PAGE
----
Yes, there are a lot of articulatory muscles involved in speech — the muscles of the jaw, tongue, lips, vocal folds larynx, and throat, and more. Our prototype uses 8 electrodes placed around the face to measure their movements.
It seems like accuracy of the reconstructed silent speech would be quite a hurdle.
The more training data the system has, the more accurate it is. So data is one of the big challenges. In our prototype, we recorded my student speaking for around twenty hours, partly voiced speech and partly silent speech, tracked with EMG. When you listen to the results of successful synthesis, it sounds just like him! It’s very accurate when we limit the range of words. When you can say absolutely anything, the error rate goes up of course.
How should I picture a silent speaker using the prototype you’ve developed?
At the outset we needed to make sure EMG signals could actually be used to reconstruct speech at all, so there are currently a bunch of electrodes that get taped to your head. We already know we don’t need to target all of those muscles. Ideally, we would develop a headset with fewer electrodes, so it would be more ergonomic. The Bakar Fellows Program Spark Award will help us to do that.
We also need to pre-train the system with hundreds – ideally tens of thousands – of hours of different people speaking in many different contexts. There are so many variations in the way people speak, both in terms of their muscle movements and also the resulting sound of their voice. The more data we provide as pre-training, the better the system will be at adapting quickly to new users.
So a lot depends on subtle differences between one speaker’s voice and another’s.
I think it’s important that we reproduce the real voice of the speaker. You don’t want to have concerns about impersonation. Your voice is different from mine. Those differences come from a lot of different factors, partly how we move and position our articulators, and partly how the acoustics of our vocal tracts vary.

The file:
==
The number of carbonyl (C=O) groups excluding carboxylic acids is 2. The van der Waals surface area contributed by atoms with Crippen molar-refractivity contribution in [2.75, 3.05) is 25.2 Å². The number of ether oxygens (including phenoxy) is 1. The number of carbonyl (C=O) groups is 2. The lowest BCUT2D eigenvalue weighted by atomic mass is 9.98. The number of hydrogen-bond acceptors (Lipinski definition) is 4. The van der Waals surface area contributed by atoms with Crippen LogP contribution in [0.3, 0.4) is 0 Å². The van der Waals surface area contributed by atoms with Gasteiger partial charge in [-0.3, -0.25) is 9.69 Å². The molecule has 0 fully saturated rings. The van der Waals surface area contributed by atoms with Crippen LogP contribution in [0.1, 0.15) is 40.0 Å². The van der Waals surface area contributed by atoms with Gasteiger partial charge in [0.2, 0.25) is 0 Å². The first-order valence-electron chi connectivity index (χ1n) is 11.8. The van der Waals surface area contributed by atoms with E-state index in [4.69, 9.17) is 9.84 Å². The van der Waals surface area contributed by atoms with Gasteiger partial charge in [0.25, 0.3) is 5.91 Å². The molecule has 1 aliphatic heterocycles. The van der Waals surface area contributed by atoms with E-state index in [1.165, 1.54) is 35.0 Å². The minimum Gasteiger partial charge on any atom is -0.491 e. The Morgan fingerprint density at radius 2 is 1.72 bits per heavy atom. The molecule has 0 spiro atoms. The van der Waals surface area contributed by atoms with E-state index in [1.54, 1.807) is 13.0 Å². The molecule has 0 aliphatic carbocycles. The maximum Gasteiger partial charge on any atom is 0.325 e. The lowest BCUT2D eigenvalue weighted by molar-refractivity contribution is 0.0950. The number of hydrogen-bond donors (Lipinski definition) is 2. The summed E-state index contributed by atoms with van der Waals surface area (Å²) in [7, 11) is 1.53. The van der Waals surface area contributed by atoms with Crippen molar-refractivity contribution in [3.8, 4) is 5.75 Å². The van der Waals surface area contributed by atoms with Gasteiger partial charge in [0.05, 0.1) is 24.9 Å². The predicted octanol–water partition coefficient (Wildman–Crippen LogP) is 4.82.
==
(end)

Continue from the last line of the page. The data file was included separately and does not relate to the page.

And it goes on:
It also doesn’t have to be perfect all the time. The way we envision the technology being used, the speaker and the person on the other end of the conversation would both hear the reconstructed speech in their respective headsets. So if the speaker catches an error, they can mouth the correct word or phrase again.
Where do you see this speechless speech technology being used?
One of the things that has been evolving rapidly is the work environment. It’s hard to control noise and privacy in workplaces outside of the office — at home or in a coffee shop where you have other voices to contend with and also the need for privacy. Even in a more conventional work setting, a lot of offices weren’t built for as many private video conferences as we have today. With this technology, some people could mute themselves, so to speak, so as to allow different people at the same table to have separate, mutually private conversations.
It’s hard to envision that extraneous noise just doesn’t matter.
It’s really a huge change from the world of microphones, where your voice gets combined with all the ambient sound around you. With EMG, absolutely all ambient input noise concerns go away. The electrodes don’t pick up any surrounding sound. And because you’re mouthing words, you’re not adding to the noise for others. Workers could have a conversation even on a construction site.
It’s not obvious to me which applications are going to dominate the others, but collectively there are a lot of possible scenarios. All of these possibilities together form the market. When you start on this kind of project, you don’t know exactly where it is going to go. We’ve got some cool questions and we’re starting to get cool answers. We’ll find out what works.